Saturday, June 30, 2007


This morning as I stood alongside the off-white kitchen counter at my new in-laws I glanced over at the refrigerator and began scanning what was posted, shared, written and appointmented. A minute into scanning I realized that I could read what was around me. I could understand what was being communicated. On this large white cold container, I could read what was being said! It has been so long since this was the case! I could understand the form of communication running back and forth between what was written, what my eyes were reading and what my mind was able to understand and comprehend.

Although it may seem that what impacted me the most through these few moments of realization was that I was not in a different country and could understand the language, what really impacted me the most during those moments was the realization that I was standing in front of arefrigerator, full of food, in a house, with a beautiful yard surrounded by blackberry bushes and green grass. Although like millions of Americans, a modest home full of love - I can't help but continue to struggle with the necessity of it all and how different this is from the reat of the world.

You see, this is a struggle I have been wrestling with for some time now. What is a "home"? What is necessary for a "home"? What makes a "home" comfortable? Why are "our" homes so much different than what a majority of the world considers a "home"?

Some may call these "cultural shock" questions I'm sure. But I must share with you, these are questions I have had for a number of years now. Through my transitions of sharing and outfitting an apartment in Fairfax to my time in Mission Year Chicago, up into this year of nothingness but the backpack on our backs; questions of what make a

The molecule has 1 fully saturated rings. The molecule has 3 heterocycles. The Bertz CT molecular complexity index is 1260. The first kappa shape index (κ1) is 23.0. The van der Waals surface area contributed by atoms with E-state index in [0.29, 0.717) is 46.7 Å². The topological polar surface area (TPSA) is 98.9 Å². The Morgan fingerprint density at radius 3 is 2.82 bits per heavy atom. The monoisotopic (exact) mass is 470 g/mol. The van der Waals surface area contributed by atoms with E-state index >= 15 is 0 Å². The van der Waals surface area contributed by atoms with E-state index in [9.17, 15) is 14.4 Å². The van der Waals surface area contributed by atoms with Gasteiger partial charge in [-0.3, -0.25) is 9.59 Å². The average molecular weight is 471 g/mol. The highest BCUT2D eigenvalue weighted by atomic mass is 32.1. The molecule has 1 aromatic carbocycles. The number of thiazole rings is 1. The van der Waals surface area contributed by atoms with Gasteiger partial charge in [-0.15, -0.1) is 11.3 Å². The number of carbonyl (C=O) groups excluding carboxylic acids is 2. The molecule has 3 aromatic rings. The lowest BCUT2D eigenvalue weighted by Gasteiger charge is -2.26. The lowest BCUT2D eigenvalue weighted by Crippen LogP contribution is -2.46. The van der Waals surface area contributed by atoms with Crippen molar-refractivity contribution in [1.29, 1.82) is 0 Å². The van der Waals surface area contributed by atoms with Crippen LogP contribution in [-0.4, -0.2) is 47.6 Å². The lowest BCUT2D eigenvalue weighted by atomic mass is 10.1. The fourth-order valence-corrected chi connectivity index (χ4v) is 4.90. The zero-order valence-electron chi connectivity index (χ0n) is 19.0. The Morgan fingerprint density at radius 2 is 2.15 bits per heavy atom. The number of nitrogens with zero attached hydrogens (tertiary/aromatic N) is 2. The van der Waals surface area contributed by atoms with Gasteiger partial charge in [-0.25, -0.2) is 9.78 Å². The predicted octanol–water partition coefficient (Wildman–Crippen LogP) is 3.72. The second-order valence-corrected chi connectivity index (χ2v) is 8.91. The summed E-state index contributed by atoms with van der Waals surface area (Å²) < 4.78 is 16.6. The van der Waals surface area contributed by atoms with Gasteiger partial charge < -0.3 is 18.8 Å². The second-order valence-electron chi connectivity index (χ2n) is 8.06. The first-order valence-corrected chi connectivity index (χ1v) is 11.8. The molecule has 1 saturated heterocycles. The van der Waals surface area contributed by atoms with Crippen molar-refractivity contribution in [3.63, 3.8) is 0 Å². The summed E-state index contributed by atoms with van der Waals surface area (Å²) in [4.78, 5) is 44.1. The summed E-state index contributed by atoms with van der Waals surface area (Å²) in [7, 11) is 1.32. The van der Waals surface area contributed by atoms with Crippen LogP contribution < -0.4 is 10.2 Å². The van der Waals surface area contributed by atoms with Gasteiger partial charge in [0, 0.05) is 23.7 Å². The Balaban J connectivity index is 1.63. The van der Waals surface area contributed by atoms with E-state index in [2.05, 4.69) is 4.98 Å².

"home" have continued to linger in our minds. All the while, hoping that God will remain faithful in teaching us and sharing with us what type of "home" He desires.

Does God desire a home with all the amenities that contribute to commercial convenience or would He rather live in a mud hut with only rugs to sit on and one gas stove burner to cook on like the nuns of Tattiwin, Morocco? Would He prefer a home filled with clothes and toys, furniture and space or would He rather "have" (if Jesus "had") three sets of clothing to wear like Mother Theresa, old boxes and tall trees to play in like the kids living on the streets of Delhi, dirt floors with worn in carpets to sit on like the tribal families of Northern Thailand, and a small space to share in the lives of others with like most comunities we have been fotunate enough to share time with?

I'm really struggling with this, because truly - I enjoy soft beds, comfortable couches to stretch out on, pools to swim in, computers to write on, ovens to bake
in, pantries to store food in, cold soy milk to drink each morning and green yards to dance in. And to be honest, I must confess, I am a bit nervous about posting this struggle of mine with fear of alienating and/or hurting those who have offered us thier home and these same very things each time we step into their homes. We are beyond grateful for what you have given, and continue to give to us all in the name of love. my intention is not to hurt you or sound ungrateful, but to ask of your forgiveness if I have offended you as I work and struggle with you through these questions and confusions of life.